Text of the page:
Israeli Prime Minister Benjamin Netanyahu publicly rebuffed U.S. efforts to re-enter the Iran nuclear deal during remarks in front of Secretary of State Antony Blinken on Tuesday.
President Joe Biden wants to revive the deal canceled by former President Donald Trump three years ago despite pushback from both parties, Politico previously reported. The deal, officially dubbed the Joint Comprehensive Plan of Action (JCPOA), was brokered by former President Barack Obama in 2015 when Biden served as vice president.
Netanyahu pushed back on the Biden administration’s recent efforts and expressed his hope that the U.S. would forgo its plans. The prime minister voiced concern for the implications of Iran having “an arsenal of nuclear weapons with international legitimacy.”
“The second point is – naturally, is Iran. We discussed many regional issues, but none is greater than Iran. And I can tell you that I hope that the United States will not go back to the old JCPOA because we believe that that deal paves the way for Iran to have an arsenal of nuclear weapons with international legitimacy,” Netanyahu said during the joint press event.
“We also reiterated that whatever happens, Israel will always reserve the right to defend itself against a regime committed to our destruction, committed to getting the weapons of mass destruction for that end,” he added.
The event came in the wake of an 11-day conflict between Israel and militants in Gaza. Blinken traveled to Jerusalem at Biden’s request in an effort to “discuss essential follow-up efforts to consolidate the ceasefire and reduce risks of further conflict over the coming months,” the State Department previously announced.
Blinken responded by pushing back on Netanyahu’s hope, noting that the U.S. plans to continue working “together to counter Iran’s destabilizing actions in the region.” (RELATED: Biden Administration Takes First Big Step To Re-Join Iran Nuclear Deal)
“We had a detailed discussion about Israel’s security needs, including replenishing Iron Dome,” Blinken told members of the press. “We’ll continue to strengthen all aspects of our longstanding partnership. And that includes consulting closely with Israel, as we did today, on the ongoing negotiations in Vienna around a potential return to the Iran nuclear agreement, at the same time as we continue to work together to counter Iran’s destabilizing actions in the region.”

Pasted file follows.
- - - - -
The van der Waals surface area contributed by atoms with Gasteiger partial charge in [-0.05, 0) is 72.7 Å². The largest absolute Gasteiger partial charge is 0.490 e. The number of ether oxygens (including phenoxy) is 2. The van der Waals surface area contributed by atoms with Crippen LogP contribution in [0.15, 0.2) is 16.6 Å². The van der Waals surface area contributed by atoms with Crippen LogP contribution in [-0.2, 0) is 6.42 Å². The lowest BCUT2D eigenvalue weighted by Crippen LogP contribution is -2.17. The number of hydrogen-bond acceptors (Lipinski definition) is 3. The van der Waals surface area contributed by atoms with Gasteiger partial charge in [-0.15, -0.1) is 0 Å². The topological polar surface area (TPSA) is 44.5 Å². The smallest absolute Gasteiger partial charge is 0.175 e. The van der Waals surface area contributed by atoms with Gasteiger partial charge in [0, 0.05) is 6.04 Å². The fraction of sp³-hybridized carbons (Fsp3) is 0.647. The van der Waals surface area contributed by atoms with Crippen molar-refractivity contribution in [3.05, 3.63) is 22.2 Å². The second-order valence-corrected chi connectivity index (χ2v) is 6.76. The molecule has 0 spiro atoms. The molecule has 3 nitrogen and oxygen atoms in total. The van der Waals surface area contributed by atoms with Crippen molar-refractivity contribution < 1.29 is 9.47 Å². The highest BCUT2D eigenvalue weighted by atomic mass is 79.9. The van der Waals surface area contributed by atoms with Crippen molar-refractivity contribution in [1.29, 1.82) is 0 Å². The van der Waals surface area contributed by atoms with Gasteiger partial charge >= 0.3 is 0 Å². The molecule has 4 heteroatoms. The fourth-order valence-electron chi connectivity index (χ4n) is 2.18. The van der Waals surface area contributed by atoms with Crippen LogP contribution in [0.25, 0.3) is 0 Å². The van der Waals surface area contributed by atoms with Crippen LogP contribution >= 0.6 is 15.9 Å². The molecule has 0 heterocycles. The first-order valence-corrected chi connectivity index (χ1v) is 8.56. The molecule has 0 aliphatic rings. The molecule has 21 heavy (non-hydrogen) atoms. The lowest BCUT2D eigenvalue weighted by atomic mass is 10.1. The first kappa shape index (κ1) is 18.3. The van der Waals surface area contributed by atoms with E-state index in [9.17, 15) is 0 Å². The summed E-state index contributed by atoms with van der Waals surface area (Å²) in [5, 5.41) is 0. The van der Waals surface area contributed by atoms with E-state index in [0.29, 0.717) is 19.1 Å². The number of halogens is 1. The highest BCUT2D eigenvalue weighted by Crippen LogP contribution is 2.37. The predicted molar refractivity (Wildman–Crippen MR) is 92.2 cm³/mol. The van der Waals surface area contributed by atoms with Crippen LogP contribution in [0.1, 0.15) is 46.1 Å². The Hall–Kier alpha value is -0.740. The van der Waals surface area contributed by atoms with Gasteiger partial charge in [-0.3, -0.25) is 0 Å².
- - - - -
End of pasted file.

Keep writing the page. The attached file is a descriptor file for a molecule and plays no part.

Republicans hope to make it harder for Biden to re-enter the deal, Politico reported. Meanwhile, some Democrats are unhappy as well, pushing back on the idea of seeking “a broader set of concessions from Tehran,” as this may make re-entering the deal harder, the publication noted.
“But fellow Democrats are also warning of an increasingly rocky path back to full Iranian compliance with the terms of the 2015 deal, particularly after recently leaked audio revealed Iran’s foreign minister, Javad Zarif, lamenting the influence of the country’s Revolutionary Guard Corps in his diplomatic efforts with the West,” Politico wrote.
Trump withdrew from the deal in 2018, calling it “a horrible one-sided deal that should have never, ever been made.” Obama pushed back on the former president’s decision, declaring the move “a losing choice between a nuclear-armed Iran or another war in the Middle East,” The New York Times previously reported.